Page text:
Skip to main content


Swipe om te navigeren naar een ander artikel

01-05-2014 | Uitgave 4/2014

Quality of Life Research 4/2014

Psychometric properties of the PROMIS® pediatric scales: precision, stability, and comparison of different scoring and administration options

Quality of Life Research > Uitgave 4/2014
James W. Varni, Brooke Magnus, Brian D. Stucky, Yang Liu, Hally Quinn, David Thissen, Heather E. Gross, I-Chan Huang, Darren A. DeWalt



The objectives of the present study are to investigate the precision of static (fixed-length) short forms versus computerized adaptive testing (CAT) administration, response pattern scoring versus summed score conversion, and test–retest reliability (stability) of the Patient-Reported Outcomes Measurement Information System (PROMIS®) pediatric self-report scales measuring the latent constructs of depressive symptoms, anxiety, anger, pain interference, peer relationships, fatigue, mobility, upper extremity functioning, and asthma impact with polytomous items.


Participants (N = 331) between the ages of 8 and 17 were recruited from outpatient general pediatrics and subspecialty clinics. Of the 331 participants, 137 were diagnosed with asthma. Three scores based on item response theory (IRT) were computed for each respondent: CAT response pattern expected a posteriori estimates, short-form response pattern expected a posteriori estimates, and short-form summed score expected a posteriori estimates. Scores were also compared between participants with and without asthma. To examine test–retest reliability, 54 children were selected for retesting approximately 2 weeks after the first assessment.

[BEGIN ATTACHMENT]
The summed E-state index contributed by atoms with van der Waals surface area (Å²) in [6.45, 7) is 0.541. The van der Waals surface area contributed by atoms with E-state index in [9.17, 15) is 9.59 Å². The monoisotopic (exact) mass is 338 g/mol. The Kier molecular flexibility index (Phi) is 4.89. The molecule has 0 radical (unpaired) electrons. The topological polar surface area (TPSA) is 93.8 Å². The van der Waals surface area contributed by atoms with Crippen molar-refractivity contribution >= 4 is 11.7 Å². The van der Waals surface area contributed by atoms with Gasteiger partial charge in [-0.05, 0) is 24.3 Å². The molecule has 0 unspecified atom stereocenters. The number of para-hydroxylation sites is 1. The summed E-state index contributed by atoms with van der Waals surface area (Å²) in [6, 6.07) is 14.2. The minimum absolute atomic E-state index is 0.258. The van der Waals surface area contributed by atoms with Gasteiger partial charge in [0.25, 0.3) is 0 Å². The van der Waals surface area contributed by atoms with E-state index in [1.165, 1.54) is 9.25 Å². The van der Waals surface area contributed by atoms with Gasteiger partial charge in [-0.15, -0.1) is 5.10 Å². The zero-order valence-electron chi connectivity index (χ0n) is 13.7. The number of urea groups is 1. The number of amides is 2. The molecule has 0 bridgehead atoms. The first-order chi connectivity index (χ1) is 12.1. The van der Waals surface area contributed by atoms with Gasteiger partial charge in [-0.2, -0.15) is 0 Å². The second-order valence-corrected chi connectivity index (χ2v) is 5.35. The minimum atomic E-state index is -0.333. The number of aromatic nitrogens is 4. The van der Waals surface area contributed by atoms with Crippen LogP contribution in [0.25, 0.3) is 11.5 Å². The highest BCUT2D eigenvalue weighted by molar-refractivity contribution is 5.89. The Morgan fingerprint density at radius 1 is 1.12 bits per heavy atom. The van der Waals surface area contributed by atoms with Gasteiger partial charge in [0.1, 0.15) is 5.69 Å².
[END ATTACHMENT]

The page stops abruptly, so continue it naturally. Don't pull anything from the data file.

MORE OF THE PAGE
A short CAT (maximum 12 items with a standard error of 0.4) was found, on average, to be less precise than the static short forms. The CAT appears to have limited usefulness over and above what can be accomplished with the existing static short forms (8–10 items). Stability of the scale scores over a 2-week period was generally supported.


The study provides further information on the psychometric properties of the PROMIS pediatric scales and extends the previous IRT analyses to include precision estimates of dynamic versus static administration, test–retest reliability, and validity of administration across groups. Both the positive and negative aspects of using CAT versus short forms are highlighted.

Log in om toegang te krijgen

Met onderstaand(e) abonnement(en) heeft u direct toegang:

BSL Podotherapeut Totaal

Binnen de bundel kunt u gebruik maken van boeken, tijdschriften, e-learnings, web-tv's en uitlegvideo's. BSL Podotherapeut Totaal is overal toegankelijk; via uw PC, tablet of smartphone.

Over dit artikel

Andere artikelen Uitgave 4/2014

Quality of Life Research 4/2014 Naar de uitgave